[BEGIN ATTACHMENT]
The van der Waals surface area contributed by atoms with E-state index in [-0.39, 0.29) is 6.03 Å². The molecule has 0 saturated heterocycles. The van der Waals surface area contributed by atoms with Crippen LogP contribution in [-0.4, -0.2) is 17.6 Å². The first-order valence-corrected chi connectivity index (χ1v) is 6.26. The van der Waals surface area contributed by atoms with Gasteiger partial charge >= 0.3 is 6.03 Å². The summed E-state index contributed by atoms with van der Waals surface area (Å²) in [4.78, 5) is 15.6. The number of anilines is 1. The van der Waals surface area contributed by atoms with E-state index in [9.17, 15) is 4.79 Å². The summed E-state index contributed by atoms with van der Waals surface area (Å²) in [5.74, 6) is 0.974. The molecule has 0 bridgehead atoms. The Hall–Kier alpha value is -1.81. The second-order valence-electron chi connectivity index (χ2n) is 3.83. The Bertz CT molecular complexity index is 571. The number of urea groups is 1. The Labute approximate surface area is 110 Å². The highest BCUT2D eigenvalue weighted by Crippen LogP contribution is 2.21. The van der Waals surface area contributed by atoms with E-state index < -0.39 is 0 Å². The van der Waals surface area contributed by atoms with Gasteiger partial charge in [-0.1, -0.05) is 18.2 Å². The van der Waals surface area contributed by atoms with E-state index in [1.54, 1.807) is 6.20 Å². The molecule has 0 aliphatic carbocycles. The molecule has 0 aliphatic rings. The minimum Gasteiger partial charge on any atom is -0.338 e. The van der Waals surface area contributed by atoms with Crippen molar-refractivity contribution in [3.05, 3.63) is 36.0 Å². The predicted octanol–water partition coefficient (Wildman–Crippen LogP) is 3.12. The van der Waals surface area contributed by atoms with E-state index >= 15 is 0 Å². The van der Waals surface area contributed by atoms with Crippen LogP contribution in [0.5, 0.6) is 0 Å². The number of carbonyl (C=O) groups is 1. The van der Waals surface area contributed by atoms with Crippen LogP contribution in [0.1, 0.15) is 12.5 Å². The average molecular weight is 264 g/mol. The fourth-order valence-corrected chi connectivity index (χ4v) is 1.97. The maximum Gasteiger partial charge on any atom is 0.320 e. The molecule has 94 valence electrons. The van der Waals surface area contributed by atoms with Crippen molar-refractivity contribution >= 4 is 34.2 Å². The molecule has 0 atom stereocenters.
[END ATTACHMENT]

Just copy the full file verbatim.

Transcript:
The van der Waals surface area contributed by atoms with E-state index in [-0.39, 0.29) is 6.03 Å². The molecule has 0 saturated heterocycles. The van der Waals surface area contributed by atoms with Crippen LogP contribution in [-0.4, -0.2) is 17.6 Å². The first-order valence-corrected chi connectivity index (χ1v) is 6.26. The van der Waals surface area contributed by atoms with Gasteiger partial charge >= 0.3 is 6.03 Å². The summed E-state index contributed by atoms with van der Waals surface area (Å²) in [4.78, 5) is 15.6. The number of anilines is 1. The van der Waals surface area contributed by atoms with E-state index in [9.17, 15) is 4.79 Å². The summed E-state index contributed by atoms with van der Waals surface area (Å²) in [5.74, 6) is 0.974. The molecule has 0 bridgehead atoms. The Hall–Kier alpha value is -1.81. The second-order valence-electron chi connectivity index (χ2n) is 3.83. The Bertz CT molecular complexity index is 571. The number of urea groups is 1. The Labute approximate surface area is 110 Å². The highest BCUT2D eigenvalue weighted by Crippen LogP contribution is 2.21. The van der Waals surface area contributed by atoms with E-state index < -0.39 is 0 Å². The van der Waals surface area contributed by atoms with Gasteiger partial charge in [-0.1, -0.05) is 18.2 Å². The van der Waals surface area contributed by atoms with E-state index in [1.54, 1.807) is 6.20 Å². The molecule has 0 aliphatic carbocycles. The molecule has 0 aliphatic rings. The minimum Gasteiger partial charge on any atom is -0.338 e. The van der Waals surface area contributed by atoms with Crippen molar-refractivity contribution in [3.05, 3.63) is 36.0 Å². The predicted octanol–water partition coefficient (Wildman–Crippen LogP) is 3.12. The van der Waals surface area contributed by atoms with E-state index >= 15 is 0 Å². The van der Waals surface area contributed by atoms with Crippen LogP contribution in [0.5, 0.6) is 0 Å². The number of carbonyl (C=O) groups is 1. The van der Waals surface area contributed by atoms with Crippen LogP contribution in [0.1, 0.15) is 12.5 Å². The average molecular weight is 264 g/mol. The fourth-order valence-corrected chi connectivity index (χ4v) is 1.97. The maximum Gasteiger partial charge on any atom is 0.320 e. The molecule has 94 valence electrons. The van der Waals surface area contributed by atoms with Crippen molar-refractivity contribution >= 4 is 34.2 Å². The molecule has 0 atom stereocenters.